#9 Mahalaxmi Temple

Mahalakshmi TempleThe Mahalaxmi Temple is situated at Bhattiyani Chohatta and it was named after Bhati Rani who developed this area. It is said that the temple was built by Maharana Shambhu Singh who fought a battle and brought idols of Mahalaxmi, Rishabhdev and Sundar Vinayak. Mahalaxmi is considered Goddess of wealth and prosperity and worshipped by everyone. The birthday of Mahalaxmi is celebrated every year with fervor and passion. Devotees visits temple and wait in long queues to offer their prayers and Prasad. On the day of Deepawali the temple opens at 5.30 am with the Mangla Aarti. His highness Shri Arvind Singh Mewar visits the temple every Diwali to offer prayers on the occasion of the holy festival of lights.

 

#10 Mahakaleshwar Temple

Mahakaleshwara Temple

The marvelous Mahakaleshwar Temple is situated at the bank of Fatehsagar Lake opposite Panna Vilas surrounded by the lush green Aravali Hills. The temple is spread around 3.5 acres of land and great saints like Guru Gorakhnath, the dignified devotee of Lord Shiva, has worshipped here. The devotees have strong faith in Lord Shiva and every day huge number of devotees visits temple to have a glimpse of Mahakaleshwar. The temple opens at 5.30 am with the first prayer and the last prayer takes place at 10.30 pm and the prayers are attended by hundreds of devotees. On special occasions the Rudrabhishek is also performed here by the temple priests.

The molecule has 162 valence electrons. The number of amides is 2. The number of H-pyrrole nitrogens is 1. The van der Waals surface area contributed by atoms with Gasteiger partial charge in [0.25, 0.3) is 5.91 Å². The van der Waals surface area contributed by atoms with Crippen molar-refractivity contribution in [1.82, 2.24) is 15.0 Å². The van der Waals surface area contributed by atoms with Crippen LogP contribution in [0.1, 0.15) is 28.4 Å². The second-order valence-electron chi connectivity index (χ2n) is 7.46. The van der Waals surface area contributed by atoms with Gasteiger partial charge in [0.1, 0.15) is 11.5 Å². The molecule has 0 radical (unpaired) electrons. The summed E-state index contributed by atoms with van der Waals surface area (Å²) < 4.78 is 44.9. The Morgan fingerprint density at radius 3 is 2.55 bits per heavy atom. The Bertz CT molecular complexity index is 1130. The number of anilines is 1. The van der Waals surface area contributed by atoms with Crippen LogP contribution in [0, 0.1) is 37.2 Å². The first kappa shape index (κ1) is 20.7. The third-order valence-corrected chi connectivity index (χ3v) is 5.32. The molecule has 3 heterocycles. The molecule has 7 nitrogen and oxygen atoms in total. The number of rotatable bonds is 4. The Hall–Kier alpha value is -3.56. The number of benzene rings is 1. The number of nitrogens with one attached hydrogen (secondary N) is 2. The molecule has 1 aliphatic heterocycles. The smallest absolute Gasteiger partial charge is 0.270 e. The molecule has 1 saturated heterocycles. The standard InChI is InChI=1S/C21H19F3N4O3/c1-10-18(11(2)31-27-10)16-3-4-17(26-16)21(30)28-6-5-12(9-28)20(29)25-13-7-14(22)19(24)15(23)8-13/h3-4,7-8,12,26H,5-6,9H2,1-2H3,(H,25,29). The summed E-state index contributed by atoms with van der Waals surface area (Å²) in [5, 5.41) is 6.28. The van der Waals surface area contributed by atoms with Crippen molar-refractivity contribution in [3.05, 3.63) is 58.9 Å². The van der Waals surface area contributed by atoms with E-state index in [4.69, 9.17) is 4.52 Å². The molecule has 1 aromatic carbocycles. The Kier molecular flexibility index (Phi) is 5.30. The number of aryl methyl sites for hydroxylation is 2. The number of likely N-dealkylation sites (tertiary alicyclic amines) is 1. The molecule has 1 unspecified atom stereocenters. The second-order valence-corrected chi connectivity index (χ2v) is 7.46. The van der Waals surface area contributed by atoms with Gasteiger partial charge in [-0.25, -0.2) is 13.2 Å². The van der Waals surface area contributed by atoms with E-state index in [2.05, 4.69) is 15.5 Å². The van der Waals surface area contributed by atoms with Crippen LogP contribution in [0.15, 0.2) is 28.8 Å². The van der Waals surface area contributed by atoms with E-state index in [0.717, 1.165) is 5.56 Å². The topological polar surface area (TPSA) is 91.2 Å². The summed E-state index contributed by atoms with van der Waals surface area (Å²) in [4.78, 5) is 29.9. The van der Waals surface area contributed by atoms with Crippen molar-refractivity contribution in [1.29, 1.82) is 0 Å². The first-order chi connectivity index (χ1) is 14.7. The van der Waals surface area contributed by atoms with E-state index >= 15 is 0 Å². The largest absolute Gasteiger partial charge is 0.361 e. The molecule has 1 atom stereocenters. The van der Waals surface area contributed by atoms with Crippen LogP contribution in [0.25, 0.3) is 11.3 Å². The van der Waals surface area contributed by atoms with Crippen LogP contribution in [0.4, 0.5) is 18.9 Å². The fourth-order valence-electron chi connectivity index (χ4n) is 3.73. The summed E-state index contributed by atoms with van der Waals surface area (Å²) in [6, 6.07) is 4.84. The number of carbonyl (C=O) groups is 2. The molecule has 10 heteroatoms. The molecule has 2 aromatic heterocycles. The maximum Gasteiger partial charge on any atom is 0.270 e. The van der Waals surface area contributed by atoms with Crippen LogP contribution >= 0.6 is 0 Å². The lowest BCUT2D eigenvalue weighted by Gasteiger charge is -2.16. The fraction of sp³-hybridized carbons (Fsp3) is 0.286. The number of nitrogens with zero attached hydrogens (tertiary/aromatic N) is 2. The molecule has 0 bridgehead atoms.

#11 Rishabh Dev Ji

Shri Rishabh Dev Digambar Jain Atishay Kshetra is situated at Dhulev village at Udaipur. The place became famous as Rishabh Dev due to the miracles of Bhagwan Adinath (Rishabh Dev). This is also known as Kesariya Ji because there is a tradition of worshipping the idol with Kesar (Saffron). The idol having black color is also known as Kalia Baba and the local people call it by this name. The place is surrounded by the magnificent Aravali Mountain Range. The idol established here is very ancient as it even does not provide any information at the base. It is also said that this idol was worshipped by Acharya Vidyanand in 9th century. Few ancient petro graphs were also found here that reveals that this Khetra was renovated from time to time.